As far as how much money a sale can make, well, this does depend on who's artist we are talking about. Even Koons I'm sure had a period where people weren't sure if the prices would go up or down.
Even now, his prices being surrealistically high, could he be only dropping down after that? (sad to say but...there is also the question of artist's death).

Are you selling because the artist is improving (prices are up) or because the artist is going down (last few exhibits were dull)? That's a question to ask oneself.
It's tough to admit to the gallerist "I'm selling cos let's admit it, their last two exhibit sucked!". But in fact, I would presume gallerists able to predict these secondary sales to occur if they are aware themselves that their artist has just lost it.
Maybe sometimes artists simply deserve the market "harm"???

But I would imagine only the selling of a major work (that get lost in the hands of a complete "parvenue"), could be dangerous (or beneficial) to an artist. I mean, aren't people come to expect smaller works to appear in sales all the time? If you know you have a major work in hand, why would you waste it to sell it to just anybody? You're way better off with the reputation you get with negociating with museums. Go see the gallerist. But if it's a small work... really....Who cares? Get those auction bucks.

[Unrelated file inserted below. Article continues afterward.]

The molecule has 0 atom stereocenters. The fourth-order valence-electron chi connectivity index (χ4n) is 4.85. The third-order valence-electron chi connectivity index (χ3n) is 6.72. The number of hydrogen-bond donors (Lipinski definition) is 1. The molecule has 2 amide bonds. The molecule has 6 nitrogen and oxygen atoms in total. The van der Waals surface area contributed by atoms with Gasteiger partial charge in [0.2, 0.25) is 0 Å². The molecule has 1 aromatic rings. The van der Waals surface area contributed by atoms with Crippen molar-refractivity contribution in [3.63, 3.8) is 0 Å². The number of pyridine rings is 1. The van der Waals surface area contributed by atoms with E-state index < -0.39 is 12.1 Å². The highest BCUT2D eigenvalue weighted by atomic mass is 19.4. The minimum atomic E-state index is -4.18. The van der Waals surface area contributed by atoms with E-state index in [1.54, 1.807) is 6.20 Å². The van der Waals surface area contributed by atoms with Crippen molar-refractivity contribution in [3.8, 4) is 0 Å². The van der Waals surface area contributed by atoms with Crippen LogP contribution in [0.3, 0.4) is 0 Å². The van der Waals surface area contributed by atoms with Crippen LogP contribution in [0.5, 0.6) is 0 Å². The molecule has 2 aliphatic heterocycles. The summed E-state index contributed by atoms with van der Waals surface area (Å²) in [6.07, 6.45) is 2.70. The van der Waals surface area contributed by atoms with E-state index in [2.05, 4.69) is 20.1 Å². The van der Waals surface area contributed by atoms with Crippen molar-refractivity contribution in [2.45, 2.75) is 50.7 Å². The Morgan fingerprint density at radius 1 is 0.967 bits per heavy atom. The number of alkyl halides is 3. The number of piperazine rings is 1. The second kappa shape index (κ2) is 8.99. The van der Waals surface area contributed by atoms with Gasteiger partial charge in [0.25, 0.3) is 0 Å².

I wonder if Murakami is getting hurt by the auction of the ejaculating guy, though.


I've read the very interesting threads about How To Put Your Feet In The Art Mud, but was surprised that nothing came out about or from art critics. I would presume a critics would very well know the good spots to be "discovered" (starting group shows, etc..).

Also, I guess it's a taboo, but... The places where a gallerist is likely to visit when "they" are looking after the artists they want (I guess it would be different for all gallerists, but... ). Maybe some organized studio visit touring?

Finally, I find that while some gallerist do have an agenda or a preferred medium, many are also taking chances in diversifying their palette. An art centre will be more obvious about the type of art that they seek, if an artist wish to attempt starting there to get some (imho, respectable) CV material.